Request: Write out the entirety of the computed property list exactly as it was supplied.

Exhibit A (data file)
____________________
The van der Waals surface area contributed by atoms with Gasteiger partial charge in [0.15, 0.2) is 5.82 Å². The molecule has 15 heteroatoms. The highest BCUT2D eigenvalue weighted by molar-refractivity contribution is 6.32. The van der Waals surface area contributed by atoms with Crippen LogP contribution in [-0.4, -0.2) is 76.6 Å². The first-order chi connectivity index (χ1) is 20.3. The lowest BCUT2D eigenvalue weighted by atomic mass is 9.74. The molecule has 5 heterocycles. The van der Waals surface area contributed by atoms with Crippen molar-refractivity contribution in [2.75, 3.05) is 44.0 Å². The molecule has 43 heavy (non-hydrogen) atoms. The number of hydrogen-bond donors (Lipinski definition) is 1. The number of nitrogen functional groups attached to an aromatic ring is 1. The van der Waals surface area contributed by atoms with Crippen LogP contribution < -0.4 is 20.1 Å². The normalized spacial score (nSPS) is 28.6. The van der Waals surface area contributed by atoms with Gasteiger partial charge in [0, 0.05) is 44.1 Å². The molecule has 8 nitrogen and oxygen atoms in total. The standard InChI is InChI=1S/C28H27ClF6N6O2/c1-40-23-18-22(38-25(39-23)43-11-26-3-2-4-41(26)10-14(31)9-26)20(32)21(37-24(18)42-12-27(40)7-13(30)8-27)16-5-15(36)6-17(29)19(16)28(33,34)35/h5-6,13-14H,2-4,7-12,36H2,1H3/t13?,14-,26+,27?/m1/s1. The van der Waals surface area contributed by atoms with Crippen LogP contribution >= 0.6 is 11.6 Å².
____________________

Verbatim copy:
The van der Waals surface area contributed by atoms with Gasteiger partial charge in [0.15, 0.2) is 5.82 Å². The molecule has 15 heteroatoms. The highest BCUT2D eigenvalue weighted by molar-refractivity contribution is 6.32. The van der Waals surface area contributed by atoms with Crippen LogP contribution in [-0.4, -0.2) is 76.6 Å². The first-order chi connectivity index (χ1) is 20.3. The lowest BCUT2D eigenvalue weighted by atomic mass is 9.74. The molecule has 5 heterocycles. The van der Waals surface area contributed by atoms with Crippen molar-refractivity contribution in [2.75, 3.05) is 44.0 Å². The molecule has 43 heavy (non-hydrogen) atoms. The number of hydrogen-bond donors (Lipinski definition) is 1. The number of nitrogen functional groups attached to an aromatic ring is 1. The van der Waals surface area contributed by atoms with Crippen LogP contribution < -0.4 is 20.1 Å². The normalized spacial score (nSPS) is 28.6. The van der Waals surface area contributed by atoms with Gasteiger partial charge in [0, 0.05) is 44.1 Å². The molecule has 8 nitrogen and oxygen atoms in total. The standard InChI is InChI=1S/C28H27ClF6N6O2/c1-40-23-18-22(38-25(39-23)43-11-26-3-2-4-41(26)10-14(31)9-26)20(32)21(37-24(18)42-12-27(40)7-13(30)8-27)16-5-15(36)6-17(29)19(16)28(33,34)35/h5-6,13-14H,2-4,7-12,36H2,1H3/t13?,14-,26+,27?/m1/s1. The van der Waals surface area contributed by atoms with Crippen LogP contribution >= 0.6 is 11.6 Å².